Feds Agree to Designate Habitat for Endangered Humpbacks

SAN FRANCISCO (CN) – In a victory for humpback whales and environmentalists, the federal government agreed Friday to establish critical habitat protection for endangered or threatened whales by 2020.

The Center for Biological Diversity sued the federal government earlier this year, accusing the National Marine Fisheries Service of not following through on a 2016 plan to designate two groups of Pacific Ocean humpback whales as endangered and a third group as threatened.

One group that feeds off the coast near California includes around 400 whales who are listed as endangered and face injury or death from fishing gear and other hazards.

In their Northern District of California lawsuit, the center said the federal government “has not made a critical habitat determination (i.e., proposing to designate critical habitat or finding that it would not be prudent to do so) for the Western North Pacific, Mexico, and Central America” populations of humpback whales.

The lawsuit said whales are also in danger from oil spills, being struck by boats and other hazards in the ocean. They called the federal government’s lack of action a violation of the Endangered Species Act.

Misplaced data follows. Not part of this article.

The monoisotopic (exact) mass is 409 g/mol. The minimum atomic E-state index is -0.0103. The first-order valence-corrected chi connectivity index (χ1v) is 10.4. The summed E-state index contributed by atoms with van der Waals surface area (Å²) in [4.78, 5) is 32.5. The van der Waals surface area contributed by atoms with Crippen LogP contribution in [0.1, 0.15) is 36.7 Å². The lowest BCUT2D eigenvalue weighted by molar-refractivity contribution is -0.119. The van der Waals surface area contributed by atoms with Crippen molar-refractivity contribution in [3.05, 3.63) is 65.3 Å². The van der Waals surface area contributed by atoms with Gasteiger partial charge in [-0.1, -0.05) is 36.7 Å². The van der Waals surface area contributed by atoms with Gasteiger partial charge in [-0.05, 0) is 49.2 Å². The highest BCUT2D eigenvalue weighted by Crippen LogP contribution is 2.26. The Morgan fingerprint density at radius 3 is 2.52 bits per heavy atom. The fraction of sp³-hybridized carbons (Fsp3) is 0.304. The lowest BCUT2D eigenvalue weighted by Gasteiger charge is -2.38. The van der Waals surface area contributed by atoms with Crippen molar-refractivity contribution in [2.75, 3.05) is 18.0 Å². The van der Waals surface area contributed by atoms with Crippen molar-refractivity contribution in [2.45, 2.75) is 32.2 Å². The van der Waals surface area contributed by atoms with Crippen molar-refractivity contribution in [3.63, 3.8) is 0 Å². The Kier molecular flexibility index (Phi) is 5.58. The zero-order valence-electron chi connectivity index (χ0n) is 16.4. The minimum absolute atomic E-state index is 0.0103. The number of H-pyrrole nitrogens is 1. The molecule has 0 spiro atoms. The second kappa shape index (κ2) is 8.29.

Since President Donald Trump took office in January 2017, his administration has announced plans to expand offshore oil and gas drilling across the United States, including the West Coast and Alaska.

The center filed a similar lawsuit against state of California claiming fishing lines, crab traps and other gear endangered whales along the Pacific Coast.

On Friday, the parties announced a settlement that would establish critical habitat protections for whale populations in the western North Pacific, Mexico and Central America by 2020. The agreement includes a timeline, beginning with a proposal to the Federal Register by June 2019, for the fisheries service to determine critical habitat.

The environmentalists also asked the judge to dismiss the case.

The federal government agreed to pay $10,000 in attorney fees to the center, which was joined in the action by environmental advocacy groups Turtle Island Restoration Network and Wishtoyo Foundation.

“Today’s victory means Pacific humpback whales will be safer in their ocean home,” said Center for Biological Diversity attorney Catherine Kilduff in a statement. “While delaying these protections, the Trump administration proposed opening the Pacific up to offshore oil drilling and let fishing gear tangle up dozens of humpbacks. This agreement ensures the whales will finally get the protections they need.”

The fisheries service declined to comment.

 

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